Local teen shares his discoveries about 'a girl named Geneva Abbott' and the 1st St. Louis arch | St. Louis Public Radio

Local teen shares his discoveries about 'a girl named Geneva Abbott' and the 1st St. Louis arch

Nov 20, 2018

St. Louis teenager Abdullah Brown-El was reading a book on the history of the St. Louis riverfront when a particular tidbit piqued his interest and he decided to dig a bit deeper.

“It was just a little blurb on [one] page of the book – about a girl named Geneva Abbott who had the idea for an arch on the riverfront,” Brown-El said on Tuesday’s St. Louis on the Air. “She quoted Alfred [Lord] Tennyson saying, ‘All experience is an arch wherethro’/ Gleams that untravell’d world whose margin fades/ For ever and for ever when I move’ … I thought that was really cool, because [Abbott’s 1933 arch drawing] was obviously before Eero Saarinen thought of that, too.”

Brown-El, who recently completed the Missouri History Museum's Teens Make History apprenticeship program and is now a freshman at Amherst College, talked about the discovery with host Don Marsh while back home in St. Louis over Thanksgiving break.

Also participating in the conversation was Elizabeth Pickard, director of education and interpretation for the history museum.

Brown-El’s search for more information about Abbott, whose arch drawing appeared in the 1933 edition of Central High School’s yearbook, led him to the Missouri Historical Society’s Library and Research Center. There he was able to continue learning about the futuristic vision of a St. Louis student who attended high school 80-some years before he did.

Abdullah Brown-El (at left) explored Geneva Abbott and her peers' early visions for the future of St. Louis while doing research in the Missouri Historical Society's Library and Research Center. Elizabeth Pickard (at right) is director of education and interpretation.
Credit Evie Hemphill | St. Louis Public Radio

“That [copy of the] yearbook actually didn’t have the picture in it, so the staff there – they were wonderful – and they were able to track down another original copy of the yearbook from the St. Louis Public Schools,” Brown-El explained.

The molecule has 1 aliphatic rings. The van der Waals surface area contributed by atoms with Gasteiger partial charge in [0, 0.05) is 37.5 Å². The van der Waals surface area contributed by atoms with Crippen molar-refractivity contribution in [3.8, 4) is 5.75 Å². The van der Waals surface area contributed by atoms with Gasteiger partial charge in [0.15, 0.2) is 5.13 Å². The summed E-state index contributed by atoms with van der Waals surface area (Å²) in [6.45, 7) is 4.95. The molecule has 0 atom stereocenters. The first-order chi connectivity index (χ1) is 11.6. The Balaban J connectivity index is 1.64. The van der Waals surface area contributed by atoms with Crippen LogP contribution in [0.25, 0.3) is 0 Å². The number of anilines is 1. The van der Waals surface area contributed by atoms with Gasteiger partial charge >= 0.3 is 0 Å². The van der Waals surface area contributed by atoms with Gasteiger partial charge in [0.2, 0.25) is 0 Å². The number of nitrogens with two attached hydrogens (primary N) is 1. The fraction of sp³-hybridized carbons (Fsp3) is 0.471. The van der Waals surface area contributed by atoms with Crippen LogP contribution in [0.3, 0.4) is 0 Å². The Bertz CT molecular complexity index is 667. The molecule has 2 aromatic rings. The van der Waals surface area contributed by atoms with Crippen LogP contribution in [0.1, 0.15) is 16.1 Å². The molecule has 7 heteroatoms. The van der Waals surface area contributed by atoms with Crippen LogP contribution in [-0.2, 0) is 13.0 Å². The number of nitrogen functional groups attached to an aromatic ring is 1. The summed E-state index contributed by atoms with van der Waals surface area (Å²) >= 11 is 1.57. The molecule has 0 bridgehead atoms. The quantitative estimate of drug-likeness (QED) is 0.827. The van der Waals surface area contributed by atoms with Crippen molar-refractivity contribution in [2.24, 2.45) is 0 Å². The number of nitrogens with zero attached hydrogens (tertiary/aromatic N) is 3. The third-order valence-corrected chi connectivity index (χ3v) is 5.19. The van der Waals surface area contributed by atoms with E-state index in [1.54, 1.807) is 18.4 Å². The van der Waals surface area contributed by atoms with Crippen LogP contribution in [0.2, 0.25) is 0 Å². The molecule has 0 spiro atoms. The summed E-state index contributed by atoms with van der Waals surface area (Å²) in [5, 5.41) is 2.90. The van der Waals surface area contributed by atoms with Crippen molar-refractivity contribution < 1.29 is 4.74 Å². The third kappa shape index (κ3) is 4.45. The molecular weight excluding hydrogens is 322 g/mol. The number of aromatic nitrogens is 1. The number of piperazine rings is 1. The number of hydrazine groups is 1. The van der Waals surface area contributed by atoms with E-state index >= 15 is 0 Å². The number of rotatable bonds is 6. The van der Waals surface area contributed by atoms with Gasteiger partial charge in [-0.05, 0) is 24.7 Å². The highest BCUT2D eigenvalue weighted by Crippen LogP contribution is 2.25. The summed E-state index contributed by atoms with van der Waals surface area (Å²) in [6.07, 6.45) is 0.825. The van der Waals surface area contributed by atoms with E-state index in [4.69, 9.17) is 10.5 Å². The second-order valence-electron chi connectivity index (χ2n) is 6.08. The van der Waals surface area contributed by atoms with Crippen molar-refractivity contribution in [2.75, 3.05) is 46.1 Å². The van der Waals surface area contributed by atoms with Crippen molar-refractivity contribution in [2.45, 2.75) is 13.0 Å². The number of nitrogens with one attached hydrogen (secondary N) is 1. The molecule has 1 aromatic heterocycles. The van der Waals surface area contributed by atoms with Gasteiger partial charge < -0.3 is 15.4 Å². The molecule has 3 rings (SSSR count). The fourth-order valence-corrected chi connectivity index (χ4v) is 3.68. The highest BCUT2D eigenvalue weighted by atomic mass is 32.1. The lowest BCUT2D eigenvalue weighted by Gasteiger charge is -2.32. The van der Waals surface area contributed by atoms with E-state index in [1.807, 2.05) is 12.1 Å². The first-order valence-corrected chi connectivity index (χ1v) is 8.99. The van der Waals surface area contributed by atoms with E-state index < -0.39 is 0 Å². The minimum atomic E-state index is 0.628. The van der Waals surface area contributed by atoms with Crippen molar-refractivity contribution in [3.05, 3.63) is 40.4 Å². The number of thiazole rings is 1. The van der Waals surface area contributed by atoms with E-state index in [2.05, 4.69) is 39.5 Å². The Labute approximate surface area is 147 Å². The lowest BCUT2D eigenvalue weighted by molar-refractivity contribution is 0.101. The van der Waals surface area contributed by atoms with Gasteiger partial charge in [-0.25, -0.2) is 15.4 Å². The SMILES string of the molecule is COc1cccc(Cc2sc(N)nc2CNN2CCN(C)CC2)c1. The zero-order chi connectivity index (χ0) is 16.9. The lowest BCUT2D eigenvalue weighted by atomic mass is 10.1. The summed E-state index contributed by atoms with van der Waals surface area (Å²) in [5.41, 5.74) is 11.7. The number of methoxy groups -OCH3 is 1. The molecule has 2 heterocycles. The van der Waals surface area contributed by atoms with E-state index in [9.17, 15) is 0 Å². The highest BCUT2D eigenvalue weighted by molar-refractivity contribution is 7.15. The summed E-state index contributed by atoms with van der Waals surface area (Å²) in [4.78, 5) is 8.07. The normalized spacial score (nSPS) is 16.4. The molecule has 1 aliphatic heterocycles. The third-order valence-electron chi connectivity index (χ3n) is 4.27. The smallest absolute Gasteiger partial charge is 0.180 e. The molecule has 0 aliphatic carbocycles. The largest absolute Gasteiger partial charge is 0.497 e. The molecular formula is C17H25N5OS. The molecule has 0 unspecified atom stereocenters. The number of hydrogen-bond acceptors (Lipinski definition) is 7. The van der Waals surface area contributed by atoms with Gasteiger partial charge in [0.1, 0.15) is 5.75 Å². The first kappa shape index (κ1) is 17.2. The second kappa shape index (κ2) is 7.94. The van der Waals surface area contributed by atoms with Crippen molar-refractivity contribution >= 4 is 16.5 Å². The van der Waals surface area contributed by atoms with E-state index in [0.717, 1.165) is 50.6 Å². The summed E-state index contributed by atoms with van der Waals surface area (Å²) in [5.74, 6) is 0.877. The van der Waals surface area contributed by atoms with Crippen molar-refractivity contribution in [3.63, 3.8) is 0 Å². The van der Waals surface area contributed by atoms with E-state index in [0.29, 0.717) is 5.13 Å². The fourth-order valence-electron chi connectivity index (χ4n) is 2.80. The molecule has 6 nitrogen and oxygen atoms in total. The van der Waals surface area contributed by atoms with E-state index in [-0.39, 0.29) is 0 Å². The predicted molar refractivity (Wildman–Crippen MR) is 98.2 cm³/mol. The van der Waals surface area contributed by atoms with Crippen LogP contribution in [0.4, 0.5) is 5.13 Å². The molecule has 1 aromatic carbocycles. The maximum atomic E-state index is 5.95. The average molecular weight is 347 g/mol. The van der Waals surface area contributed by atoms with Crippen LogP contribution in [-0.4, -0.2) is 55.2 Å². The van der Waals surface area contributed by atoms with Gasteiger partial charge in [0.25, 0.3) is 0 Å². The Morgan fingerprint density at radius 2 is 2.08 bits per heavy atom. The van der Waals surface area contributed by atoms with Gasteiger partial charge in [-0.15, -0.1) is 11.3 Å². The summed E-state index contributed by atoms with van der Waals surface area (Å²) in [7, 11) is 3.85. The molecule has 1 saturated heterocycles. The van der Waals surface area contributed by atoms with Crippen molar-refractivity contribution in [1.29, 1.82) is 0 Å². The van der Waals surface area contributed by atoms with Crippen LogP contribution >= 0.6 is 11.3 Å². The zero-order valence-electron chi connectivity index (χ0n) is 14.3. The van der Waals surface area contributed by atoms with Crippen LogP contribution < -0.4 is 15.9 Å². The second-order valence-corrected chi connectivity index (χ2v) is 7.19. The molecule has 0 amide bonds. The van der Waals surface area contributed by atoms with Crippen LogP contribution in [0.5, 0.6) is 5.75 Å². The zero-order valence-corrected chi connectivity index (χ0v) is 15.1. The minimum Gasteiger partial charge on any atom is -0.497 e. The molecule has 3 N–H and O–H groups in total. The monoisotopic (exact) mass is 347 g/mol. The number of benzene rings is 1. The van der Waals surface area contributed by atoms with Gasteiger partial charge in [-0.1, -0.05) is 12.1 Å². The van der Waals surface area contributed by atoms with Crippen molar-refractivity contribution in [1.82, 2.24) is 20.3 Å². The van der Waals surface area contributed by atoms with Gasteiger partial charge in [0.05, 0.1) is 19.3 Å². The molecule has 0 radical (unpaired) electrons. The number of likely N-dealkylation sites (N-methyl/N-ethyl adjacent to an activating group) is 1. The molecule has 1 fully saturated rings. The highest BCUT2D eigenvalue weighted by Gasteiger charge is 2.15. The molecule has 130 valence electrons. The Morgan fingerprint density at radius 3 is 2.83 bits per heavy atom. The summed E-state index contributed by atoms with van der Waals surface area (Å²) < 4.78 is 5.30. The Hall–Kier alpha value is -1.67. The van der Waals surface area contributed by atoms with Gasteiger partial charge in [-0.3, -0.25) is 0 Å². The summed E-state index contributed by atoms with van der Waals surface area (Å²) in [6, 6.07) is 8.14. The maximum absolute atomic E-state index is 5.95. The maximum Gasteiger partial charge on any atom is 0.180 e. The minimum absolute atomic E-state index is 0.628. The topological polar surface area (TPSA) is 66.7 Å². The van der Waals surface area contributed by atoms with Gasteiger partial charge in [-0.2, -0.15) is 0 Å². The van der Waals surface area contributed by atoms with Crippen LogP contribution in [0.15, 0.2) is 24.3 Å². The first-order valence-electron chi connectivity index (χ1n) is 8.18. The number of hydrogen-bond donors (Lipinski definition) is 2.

In addition to Abbott’s prescient two-page spread, Brown-El was impressed by the many other forward-looking ideas of Abbott’s classmates, who were living through the Great Depression at the time. He also saw connections to teenagers today.

“There was plenty of room for them to look down upon things or see the future as bleak,” Brown-El said of Abbott and her peers. “But they instead decided to be optimistic. That kind of reminded me of a youth movement today – and never to discount the voices of the young and what they [see] for a better St. Louis for us all.”

For Pickard, Brown-El’s research experience –part of preparations toward a spring 2020 museum exhibit focused on the civic identity of St. Louis over time – is a Teens Make History success story.

“One of the things we always hope for is for [our] Teens Make History students to make personal connections to history,” Pickard said. “And so we were thrilled to find this story of teenagers during the Great Depression dreaming of what the future of St. Louis would be.

“And this was Geneva’s incredible vision. So of course we’re very proud, and Abdullah had always been a very thorough researcher [during his paid apprenticeship]. So we were really excited for him to find something … you can spend hours and hours and hours and not track down what you’re looking for. He struck upon a pot of gold this time.”

Brown-El’s blog post about his findings has been published on the Missouri Historical Society’s website.

St. Louis on the Air brings you the stories of St. Louis and the people who live, work and create in our region. St. Louis on the Air host Don Marsh and producers Alex HeuerEvie HemphillLara Hamdan and Xandra Ellin give you the information you need to make informed decisions and stay in touch with our diverse and vibrant St. Louis region.